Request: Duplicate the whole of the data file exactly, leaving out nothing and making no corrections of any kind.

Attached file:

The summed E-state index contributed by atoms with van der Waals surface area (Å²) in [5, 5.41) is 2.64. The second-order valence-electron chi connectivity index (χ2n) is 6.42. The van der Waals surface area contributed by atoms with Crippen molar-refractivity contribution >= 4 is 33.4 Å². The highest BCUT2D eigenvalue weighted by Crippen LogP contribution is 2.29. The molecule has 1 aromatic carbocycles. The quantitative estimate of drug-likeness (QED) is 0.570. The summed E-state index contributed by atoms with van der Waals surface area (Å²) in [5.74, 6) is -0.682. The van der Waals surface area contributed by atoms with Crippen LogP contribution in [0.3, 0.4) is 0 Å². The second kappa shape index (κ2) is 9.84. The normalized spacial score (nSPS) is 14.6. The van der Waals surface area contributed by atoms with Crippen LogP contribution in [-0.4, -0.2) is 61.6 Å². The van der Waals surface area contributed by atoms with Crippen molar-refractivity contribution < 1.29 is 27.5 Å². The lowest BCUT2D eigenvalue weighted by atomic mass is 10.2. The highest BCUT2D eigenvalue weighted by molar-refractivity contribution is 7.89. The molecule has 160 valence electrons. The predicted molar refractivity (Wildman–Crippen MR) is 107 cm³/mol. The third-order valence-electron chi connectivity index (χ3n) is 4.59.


The summed E-state index contributed by atoms with van der Waals surface area (Å²) in [5, 5.41) is 2.64. The second-order valence-electron chi connectivity index (χ2n) is 6.42. The van der Waals surface area contributed by atoms with Crippen molar-refractivity contribution >= 4 is 33.4 Å². The highest BCUT2D eigenvalue weighted by Crippen LogP contribution is 2.29. The molecule has 1 aromatic carbocycles. The quantitative estimate of drug-likeness (QED) is 0.570. The summed E-state index contributed by atoms with van der Waals surface area (Å²) in [5.74, 6) is -0.682. The van der Waals surface area contributed by atoms with Crippen LogP contribution in [0.3, 0.4) is 0 Å². The second kappa shape index (κ2) is 9.84. The normalized spacial score (nSPS) is 14.6. The van der Waals surface area contributed by atoms with Crippen LogP contribution in [-0.4, -0.2) is 61.6 Å². The van der Waals surface area contributed by atoms with Crippen molar-refractivity contribution < 1.29 is 27.5 Å². The lowest BCUT2D eigenvalue weighted by atomic mass is 10.2. The highest BCUT2D eigenvalue weighted by molar-refractivity contribution is 7.89. The molecule has 160 valence electrons. The predicted molar refractivity (Wildman–Crippen MR) is 107 cm³/mol. The third-order valence-electron chi connectivity index (χ3n) is 4.59.